Dressing for success just took a new turn. Whether it’s a CEO wearing a hoodie or a business professor in red sneakers, people who stand out from the crowd with nonconforming clothes or behaviors are more highly regarded than others, according to new research from Harvard Business School.
From Steve Jobs’ trademark black turtleneck and jeans to Facebook founder Mark Zuckerberg’s hoodie, nonconforming clothes have long been associated with visionary leadership. In fact, casual dress is now so common among tech leaders that Yahoo CEO Marissa Mayers actually stood out from the crowd because of her penchant for high-end fashion: One writer called her an “unusually stylish geek.”
No matter how they dress, what all these leaders have in common is a willingness to break the norm and disregard workplace expectations. These individuals are seen as having the guts to do their own thing, reported Harvard Business School associate professor Francesca Gino, a co-author of the study.
“Early in life, we all learned that there are tangible benefits from following social rules,” Gino wrote in Scientific American. “As a result, across organizations and industries, people make a significant effort to learn and adhere to dress codes, etiquette, and other written and unwritten codes of behavior.”
Yet, deviating from accepted dress codes or social norms may have surprising status benefits, Gino said. While some investors were irritated by Zuckerberg’s casual attire when Facebook went public –- and some feminists were frustrated by Mayer’s spread in Vogue – the study repeatedly found that non-typical clothing and behaviors actually make others think more of a person, not less.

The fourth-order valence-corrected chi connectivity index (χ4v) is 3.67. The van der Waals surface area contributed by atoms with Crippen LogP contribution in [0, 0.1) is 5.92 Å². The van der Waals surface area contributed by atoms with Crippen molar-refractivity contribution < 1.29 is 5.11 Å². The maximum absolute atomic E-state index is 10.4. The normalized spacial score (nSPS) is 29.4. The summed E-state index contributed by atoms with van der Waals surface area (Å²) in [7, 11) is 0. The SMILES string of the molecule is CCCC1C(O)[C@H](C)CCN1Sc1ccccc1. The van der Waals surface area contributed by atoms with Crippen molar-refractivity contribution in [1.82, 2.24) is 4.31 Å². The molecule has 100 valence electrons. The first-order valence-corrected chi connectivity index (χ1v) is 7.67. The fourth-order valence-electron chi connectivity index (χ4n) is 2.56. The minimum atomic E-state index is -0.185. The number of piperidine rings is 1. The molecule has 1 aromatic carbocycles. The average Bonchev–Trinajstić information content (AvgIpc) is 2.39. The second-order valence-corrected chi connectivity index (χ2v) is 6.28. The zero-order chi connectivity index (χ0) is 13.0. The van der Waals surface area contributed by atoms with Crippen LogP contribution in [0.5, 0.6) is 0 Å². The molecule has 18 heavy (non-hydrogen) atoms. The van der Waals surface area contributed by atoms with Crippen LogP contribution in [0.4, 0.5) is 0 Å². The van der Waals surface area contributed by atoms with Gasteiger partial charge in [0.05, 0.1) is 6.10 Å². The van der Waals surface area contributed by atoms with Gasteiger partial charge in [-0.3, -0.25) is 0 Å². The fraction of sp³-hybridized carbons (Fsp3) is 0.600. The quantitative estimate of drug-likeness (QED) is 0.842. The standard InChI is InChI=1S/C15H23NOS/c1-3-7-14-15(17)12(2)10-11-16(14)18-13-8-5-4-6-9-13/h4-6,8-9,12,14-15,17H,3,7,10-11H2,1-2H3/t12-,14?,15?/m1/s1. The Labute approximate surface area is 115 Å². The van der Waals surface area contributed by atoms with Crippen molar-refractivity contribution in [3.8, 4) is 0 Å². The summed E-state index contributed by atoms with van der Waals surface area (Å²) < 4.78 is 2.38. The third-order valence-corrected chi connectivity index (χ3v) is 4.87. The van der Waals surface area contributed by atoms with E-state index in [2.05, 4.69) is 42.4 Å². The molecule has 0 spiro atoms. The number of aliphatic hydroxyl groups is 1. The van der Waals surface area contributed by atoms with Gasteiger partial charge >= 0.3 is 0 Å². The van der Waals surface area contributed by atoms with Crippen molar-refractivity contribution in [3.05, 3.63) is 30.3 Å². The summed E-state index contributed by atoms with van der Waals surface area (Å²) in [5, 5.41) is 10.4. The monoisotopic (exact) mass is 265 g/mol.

But what if you’re not a CEO? Does non-conformist behavior still create a positive impression when you’re further down the chain of command? According to Gino’s study, the answer is yes.
In one experiment, two shoppers patronized luxury high-end boutiques in Milan. One shopper wore gym clothes and the other wore a dress and fur. Shop clerks predicted the woman in gym clothes would spend more money in their stores.
Similarly, when Gino tried pairing red sneakers with a business suit to teach an executive seminar at the prestigious Harvard Business School, participants thought she charged higher fees and had more clients than when she wore more traditional shoes.
That’s because there’s a “social cost” to veering from established norms, Gino said. Nonconformists are typically seen as having enough clout that they can afford to ignore the costs of nonconformity.
So should we all go out and get a pair of colorful shoes? It depends on the audience. The “red sneakers” effect, as Gino calls it, works best in settings where people are unfamiliar with you, and where some sort of formal conduct is expected.
So the next time you meet a new client, give a presentation to a new audience, or just want to boost your social status a few notches, consider trying something different on for size. You may be surprised by the results.
This article was originally posted on Forbes.